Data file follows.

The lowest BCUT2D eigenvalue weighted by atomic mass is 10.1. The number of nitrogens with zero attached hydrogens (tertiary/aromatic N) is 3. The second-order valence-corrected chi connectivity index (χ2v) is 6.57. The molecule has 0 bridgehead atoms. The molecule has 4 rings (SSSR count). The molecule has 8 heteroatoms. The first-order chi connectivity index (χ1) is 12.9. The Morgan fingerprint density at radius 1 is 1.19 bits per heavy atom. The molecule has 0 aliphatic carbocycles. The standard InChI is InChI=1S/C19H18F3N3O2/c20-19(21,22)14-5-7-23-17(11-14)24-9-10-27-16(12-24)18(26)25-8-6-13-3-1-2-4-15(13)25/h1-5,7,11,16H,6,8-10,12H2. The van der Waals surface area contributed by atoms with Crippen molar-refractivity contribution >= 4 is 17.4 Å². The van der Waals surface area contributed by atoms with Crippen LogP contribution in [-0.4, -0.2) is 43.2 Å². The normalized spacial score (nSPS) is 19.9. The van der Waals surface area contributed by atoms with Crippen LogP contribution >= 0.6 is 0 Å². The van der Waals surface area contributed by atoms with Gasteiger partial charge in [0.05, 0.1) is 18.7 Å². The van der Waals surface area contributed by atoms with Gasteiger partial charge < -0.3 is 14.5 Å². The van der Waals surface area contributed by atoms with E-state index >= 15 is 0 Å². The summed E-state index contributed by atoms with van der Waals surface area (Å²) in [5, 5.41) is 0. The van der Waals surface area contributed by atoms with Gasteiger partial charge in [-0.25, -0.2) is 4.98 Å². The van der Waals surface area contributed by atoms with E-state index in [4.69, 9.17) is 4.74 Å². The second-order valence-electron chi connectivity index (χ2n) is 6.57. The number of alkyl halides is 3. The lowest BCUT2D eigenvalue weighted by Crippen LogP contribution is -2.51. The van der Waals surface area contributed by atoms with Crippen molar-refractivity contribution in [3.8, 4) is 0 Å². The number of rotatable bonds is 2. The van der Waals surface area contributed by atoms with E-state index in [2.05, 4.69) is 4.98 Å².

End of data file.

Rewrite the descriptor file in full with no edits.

The lowest BCUT2D eigenvalue weighted by atomic mass is 10.1. The number of nitrogens with zero attached hydrogens (tertiary/aromatic N) is 3. The second-order valence-corrected chi connectivity index (χ2v) is 6.57. The molecule has 0 bridgehead atoms. The molecule has 4 rings (SSSR count). The molecule has 8 heteroatoms. The first-order chi connectivity index (χ1) is 12.9. The Morgan fingerprint density at radius 1 is 1.19 bits per heavy atom. The molecule has 0 aliphatic carbocycles. The standard InChI is InChI=1S/C19H18F3N3O2/c20-19(21,22)14-5-7-23-17(11-14)24-9-10-27-16(12-24)18(26)25-8-6-13-3-1-2-4-15(13)25/h1-5,7,11,16H,6,8-10,12H2. The van der Waals surface area contributed by atoms with Crippen molar-refractivity contribution >= 4 is 17.4 Å². The van der Waals surface area contributed by atoms with Crippen LogP contribution in [-0.4, -0.2) is 43.2 Å². The normalized spacial score (nSPS) is 19.9. The van der Waals surface area contributed by atoms with Crippen LogP contribution >= 0.6 is 0 Å². The van der Waals surface area contributed by atoms with Gasteiger partial charge in [0.05, 0.1) is 18.7 Å². The van der Waals surface area contributed by atoms with Gasteiger partial charge < -0.3 is 14.5 Å². The van der Waals surface area contributed by atoms with E-state index >= 15 is 0 Å². The summed E-state index contributed by atoms with van der Waals surface area (Å²) in [5, 5.41) is 0. The van der Waals surface area contributed by atoms with Gasteiger partial charge in [-0.25, -0.2) is 4.98 Å². The van der Waals surface area contributed by atoms with E-state index in [4.69, 9.17) is 4.74 Å². The second-order valence-electron chi connectivity index (χ2n) is 6.57. The number of alkyl halides is 3. The lowest BCUT2D eigenvalue weighted by Crippen LogP contribution is -2.51. The van der Waals surface area contributed by atoms with Crippen molar-refractivity contribution in [3.8, 4) is 0 Å². The number of rotatable bonds is 2. The van der Waals surface area contributed by atoms with E-state index in [2.05, 4.69) is 4.98 Å².